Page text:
Many on-premises applications use file shares. This feature makes it easier to migrate those applications that share data to Azure. If you mount the file share to the same drive letter that the on-premises application uses, the part of your application that accesses the file share should work with minimal, if any, changes.
Configuration files can be stored on a file share and accessed from multiple VMs. Tools and utilities used by multiple developers in a group can be stored on a file share, ensuring that everybody can find them, and that they use the same version.
Diagnostic logs, metrics, and crash dumps are just three examples of data that can be written to a file share and processed or analyzed later.
At this time, Active Directory-based authentication and access control lists (ACLs) are not supported, but they will be at some time in the future. The storage account credentials are used to provide authentication for access to the file share. This means anybody with the share mounted will have full read/write access to the share.
For more information about Azure Files, see Introduction to Azure Files.
The Azure Queue service is used to store and retrieve messages. Queue messages can be up to 64 KB in size, and a queue can contain millions of messages. Queues are generally used to store lists of messages to be processed asynchronously.
For example, say you want your customers to be able to upload pictures, and you want to create thumbnails for each picture. You could have your customer wait for you to create the thumbnails while uploading the pictures. An alternative would be to use a queue. When the customer finishes their upload, write a message to the queue. Then have an Azure Function retrieve the message from the queue and create the thumbnails. Each of the parts of this processing can be scaled separately, giving you more control when tuning it for your usage.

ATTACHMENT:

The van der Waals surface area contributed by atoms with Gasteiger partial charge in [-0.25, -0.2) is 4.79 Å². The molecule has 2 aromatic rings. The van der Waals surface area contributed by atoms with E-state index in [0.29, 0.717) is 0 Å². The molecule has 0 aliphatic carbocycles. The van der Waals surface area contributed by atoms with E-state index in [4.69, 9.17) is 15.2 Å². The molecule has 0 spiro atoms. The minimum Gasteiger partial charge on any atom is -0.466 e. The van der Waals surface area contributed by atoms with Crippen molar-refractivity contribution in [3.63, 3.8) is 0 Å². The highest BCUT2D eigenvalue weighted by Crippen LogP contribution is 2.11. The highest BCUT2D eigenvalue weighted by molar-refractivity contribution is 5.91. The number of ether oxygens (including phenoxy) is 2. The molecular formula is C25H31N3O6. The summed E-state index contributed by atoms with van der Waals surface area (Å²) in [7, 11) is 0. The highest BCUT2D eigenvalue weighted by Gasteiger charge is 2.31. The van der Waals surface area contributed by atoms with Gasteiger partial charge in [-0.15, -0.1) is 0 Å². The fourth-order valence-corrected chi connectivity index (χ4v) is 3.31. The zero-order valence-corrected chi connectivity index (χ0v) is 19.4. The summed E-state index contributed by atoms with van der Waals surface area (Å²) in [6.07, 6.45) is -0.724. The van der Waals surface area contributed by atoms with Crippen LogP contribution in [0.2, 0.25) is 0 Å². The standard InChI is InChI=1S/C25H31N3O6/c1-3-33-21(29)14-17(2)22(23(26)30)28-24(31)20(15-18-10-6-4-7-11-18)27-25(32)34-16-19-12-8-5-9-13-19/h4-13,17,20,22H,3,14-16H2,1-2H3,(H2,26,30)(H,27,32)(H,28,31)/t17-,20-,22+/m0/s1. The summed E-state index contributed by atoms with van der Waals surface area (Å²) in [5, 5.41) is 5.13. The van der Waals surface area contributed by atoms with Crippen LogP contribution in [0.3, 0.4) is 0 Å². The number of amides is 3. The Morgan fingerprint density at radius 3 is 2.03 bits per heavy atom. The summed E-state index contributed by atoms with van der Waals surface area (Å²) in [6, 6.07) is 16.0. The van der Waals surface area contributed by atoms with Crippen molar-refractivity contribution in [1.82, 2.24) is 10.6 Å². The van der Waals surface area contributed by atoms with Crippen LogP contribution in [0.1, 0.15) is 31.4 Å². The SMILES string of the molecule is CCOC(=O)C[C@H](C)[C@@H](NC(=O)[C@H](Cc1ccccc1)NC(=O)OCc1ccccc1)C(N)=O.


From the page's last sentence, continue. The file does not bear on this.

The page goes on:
For more information about Azure Queues, see Introduction to Queues.
Azure Table storage is now part of Azure Cosmos DB. To see Azure Table storage documentation, see the Azure Table Storage Overview. In addition to the existing Azure Table storage service, there is a new Azure Cosmos DB Table API offering that provides throughput-optimized tables, global distribution, and automatic secondary indexes. To learn more and try out the new premium experience, please check out Azure Cosmos DB Table API.
For more information about Table storage, see Overview of Azure Table storage.
An Azure managed disk is a virtual hard disk (VHD). You can think of it like a physical disk in an on-premises server but, virtualized. Azure managed disks are stored as page blobs, which are a random IO storage object in Azure. We call a managed disk ‘managed’ because it is an abstraction over page blobs, blob containers, and Azure storage accounts. With managed disks, all you have to do is provision the disk, and Azure takes care of the rest.
For more information about managed disks, see Introduction to Azure managed disks.
Types of storage accounts
Azure Storage offers several types of storage accounts. Each type supports different features and has its own pricing model. Consider these differences before you create a storage account to determine the type of account that is best for your applications. The types of storage accounts are:
- General-purpose v2 accounts: Basic storage account type for blobs, files, queues, and tables. Recommended for most scenarios using Azure Storage.
- General-purpose v1 accounts: Legacy account type for blobs, files, queues, and tables. Use general-purpose v2 accounts instead when possible.